Poker machine players in the Australian state of Tasmania will be unable to drink alcohol while playing during daylight hours, among other new restrictions.
The Tasmanian Liquor and Gaming Commission announced on its website that it would be changing the wording of its Responsible Gambling Mandatory Code of Practice for Tasmania in 2018.
The state’s regulator has adopted eight of the 18 recommendations proposed in its first review of the Code to combat problem gambling in the state, including a revision of alcohol service as mentioned above which adds to the pre-existing night hours ban.
Other restrictions include:
- Poker machine jackpots capped at $25,000 at hotels
- A cap on withdrawals at pubs and clubs to $100 per person a day, not including meals and accommodation
- A ban on cashing cheques at licenses premises unless it is “an essential service to that community”
- Regular poker machine activity statements regarding loyalty programs and player losses
The other proposals, including banning on-site poker machine advertising, heightening regulation of self-excluded gamblers, and removing the jingle sounds from the machines, were scrapped.
Australian casinos also escaped restrictions on cash withdrawal reductions and payout limits.
In its report, the Commission noted “it takes time for cultural shift to occur and for the positive effects of the Code to flow through into the Tasmanian community in a measurable reduction in problem gambling”.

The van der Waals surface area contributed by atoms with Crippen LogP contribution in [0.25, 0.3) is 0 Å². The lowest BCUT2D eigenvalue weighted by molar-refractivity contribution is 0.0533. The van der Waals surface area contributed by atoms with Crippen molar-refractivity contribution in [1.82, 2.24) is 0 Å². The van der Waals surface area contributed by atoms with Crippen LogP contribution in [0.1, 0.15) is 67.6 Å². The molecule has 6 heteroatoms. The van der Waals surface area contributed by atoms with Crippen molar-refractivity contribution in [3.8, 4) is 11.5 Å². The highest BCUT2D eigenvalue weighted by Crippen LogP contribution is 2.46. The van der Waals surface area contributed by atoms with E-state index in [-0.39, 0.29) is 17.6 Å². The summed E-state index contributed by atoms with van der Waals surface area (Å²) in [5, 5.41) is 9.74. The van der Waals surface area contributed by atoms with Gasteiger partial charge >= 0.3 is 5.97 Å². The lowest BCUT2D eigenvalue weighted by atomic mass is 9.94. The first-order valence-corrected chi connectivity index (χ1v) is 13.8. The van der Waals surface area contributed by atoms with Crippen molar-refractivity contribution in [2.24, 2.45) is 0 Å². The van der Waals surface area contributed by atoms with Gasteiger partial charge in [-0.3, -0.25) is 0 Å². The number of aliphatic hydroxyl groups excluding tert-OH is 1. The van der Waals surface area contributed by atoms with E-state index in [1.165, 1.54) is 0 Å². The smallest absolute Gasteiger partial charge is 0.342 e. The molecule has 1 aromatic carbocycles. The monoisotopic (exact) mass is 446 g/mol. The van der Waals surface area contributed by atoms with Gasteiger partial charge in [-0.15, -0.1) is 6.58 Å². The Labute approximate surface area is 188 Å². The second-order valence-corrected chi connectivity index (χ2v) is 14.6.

The Gaming Commission established the Responsible Gambling Mandatory Code of Practice for Tasmania in 2012 to reduce gambling harm. The review process ensures the Code remains valid.
The Commission first released an Options Paper listing 18 proposals it could integrate into the Code to reduce harm. Interested parties were eligible to enter submissions up until September 15, 2017.
The Options Paper touched on several studies of Tasmanian gamblers, which found around 2000 people with a problem, 6000 adults are at-risk gamblers and 15,000 who are low-risk.
Several of the arguments were considered, which is how the Commission came to the conclusion to adopt the above eight initiatives for poker machine players.
The Commission will draft the amendments, which will come into effect from March 31, 2018.
But Anglicare Social Action and Research Centre manager, Meg Webb, told local media outlet, The Mercury, that the code would do little to reduce problem gambling rates.
“The Gaming Commission is restricted by the Gaming Act in what they can look at and what aspects of the industry they can influence,” Ms Webb said.
“For example, the code cannot consider opening hours or location of machines, so is unable to address a major risk factor — the accessibility of poker machines.”
Ms Webb is calling on the government to remove poker machines from pubs and clubs, a suggestion made earlier in the year to the Joint Select Committee on Future Gaming Markets.
But the Committee proposed a reduction in the number of poker machines, instead of a complete ban.
Tasmanian Hospitality Association general manager, Steve Old, said he is concerned about the EFTPOS limits due to regional venues acting as a bank for locals and tourists.
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